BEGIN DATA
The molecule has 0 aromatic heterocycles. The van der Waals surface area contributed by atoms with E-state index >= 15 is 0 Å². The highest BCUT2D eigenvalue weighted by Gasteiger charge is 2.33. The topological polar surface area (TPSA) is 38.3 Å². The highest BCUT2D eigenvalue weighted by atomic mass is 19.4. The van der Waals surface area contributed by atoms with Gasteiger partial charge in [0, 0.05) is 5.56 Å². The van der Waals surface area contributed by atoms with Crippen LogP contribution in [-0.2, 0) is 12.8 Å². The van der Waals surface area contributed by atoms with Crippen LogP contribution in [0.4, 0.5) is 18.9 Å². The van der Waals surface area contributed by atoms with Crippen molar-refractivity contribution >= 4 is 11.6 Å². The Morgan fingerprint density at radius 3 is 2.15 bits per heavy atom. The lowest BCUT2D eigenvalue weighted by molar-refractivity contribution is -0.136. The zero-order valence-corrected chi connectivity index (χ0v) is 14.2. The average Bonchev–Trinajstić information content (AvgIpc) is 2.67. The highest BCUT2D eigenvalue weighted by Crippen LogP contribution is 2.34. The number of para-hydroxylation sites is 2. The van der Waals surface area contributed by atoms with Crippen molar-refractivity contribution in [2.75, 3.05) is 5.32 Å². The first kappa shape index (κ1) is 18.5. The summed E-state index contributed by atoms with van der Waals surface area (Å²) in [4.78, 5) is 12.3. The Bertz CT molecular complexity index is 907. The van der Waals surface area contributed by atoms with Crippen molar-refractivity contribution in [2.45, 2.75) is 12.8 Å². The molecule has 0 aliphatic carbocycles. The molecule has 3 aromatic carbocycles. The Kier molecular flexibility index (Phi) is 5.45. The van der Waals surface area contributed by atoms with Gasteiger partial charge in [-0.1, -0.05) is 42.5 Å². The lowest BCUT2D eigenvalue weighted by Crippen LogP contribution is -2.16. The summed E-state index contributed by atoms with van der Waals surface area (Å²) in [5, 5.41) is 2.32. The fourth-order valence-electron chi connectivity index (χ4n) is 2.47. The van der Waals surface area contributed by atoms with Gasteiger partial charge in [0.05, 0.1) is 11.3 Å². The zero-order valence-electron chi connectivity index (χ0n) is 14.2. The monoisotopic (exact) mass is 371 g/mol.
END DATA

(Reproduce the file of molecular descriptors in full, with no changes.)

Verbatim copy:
The molecule has 0 aromatic heterocycles. The van der Waals surface area contributed by atoms with E-state index >= 15 is 0 Å². The highest BCUT2D eigenvalue weighted by Gasteiger charge is 2.33. The topological polar surface area (TPSA) is 38.3 Å². The highest BCUT2D eigenvalue weighted by atomic mass is 19.4. The van der Waals surface area contributed by atoms with Gasteiger partial charge in [0, 0.05) is 5.56 Å². The van der Waals surface area contributed by atoms with Crippen LogP contribution in [-0.2, 0) is 12.8 Å². The van der Waals surface area contributed by atoms with Crippen LogP contribution in [0.4, 0.5) is 18.9 Å². The van der Waals surface area contributed by atoms with Crippen molar-refractivity contribution >= 4 is 11.6 Å². The Morgan fingerprint density at radius 3 is 2.15 bits per heavy atom. The lowest BCUT2D eigenvalue weighted by molar-refractivity contribution is -0.136. The zero-order valence-corrected chi connectivity index (χ0v) is 14.2. The average Bonchev–Trinajstić information content (AvgIpc) is 2.67. The highest BCUT2D eigenvalue weighted by Crippen LogP contribution is 2.34. The number of para-hydroxylation sites is 2. The van der Waals surface area contributed by atoms with Crippen molar-refractivity contribution in [2.75, 3.05) is 5.32 Å². The first kappa shape index (κ1) is 18.5. The summed E-state index contributed by atoms with van der Waals surface area (Å²) in [4.78, 5) is 12.3. The Bertz CT molecular complexity index is 907. The van der Waals surface area contributed by atoms with Crippen molar-refractivity contribution in [2.45, 2.75) is 12.8 Å². The molecule has 0 aliphatic carbocycles. The molecule has 3 aromatic carbocycles. The Kier molecular flexibility index (Phi) is 5.45. The van der Waals surface area contributed by atoms with Gasteiger partial charge in [-0.1, -0.05) is 42.5 Å². The lowest BCUT2D eigenvalue weighted by Crippen LogP contribution is -2.16. The summed E-state index contributed by atoms with van der Waals surface area (Å²) in [5, 5.41) is 2.32. The fourth-order valence-electron chi connectivity index (χ4n) is 2.47. The van der Waals surface area contributed by atoms with Gasteiger partial charge in [0.05, 0.1) is 11.3 Å². The zero-order valence-electron chi connectivity index (χ0n) is 14.2. The monoisotopic (exact) mass is 371 g/mol.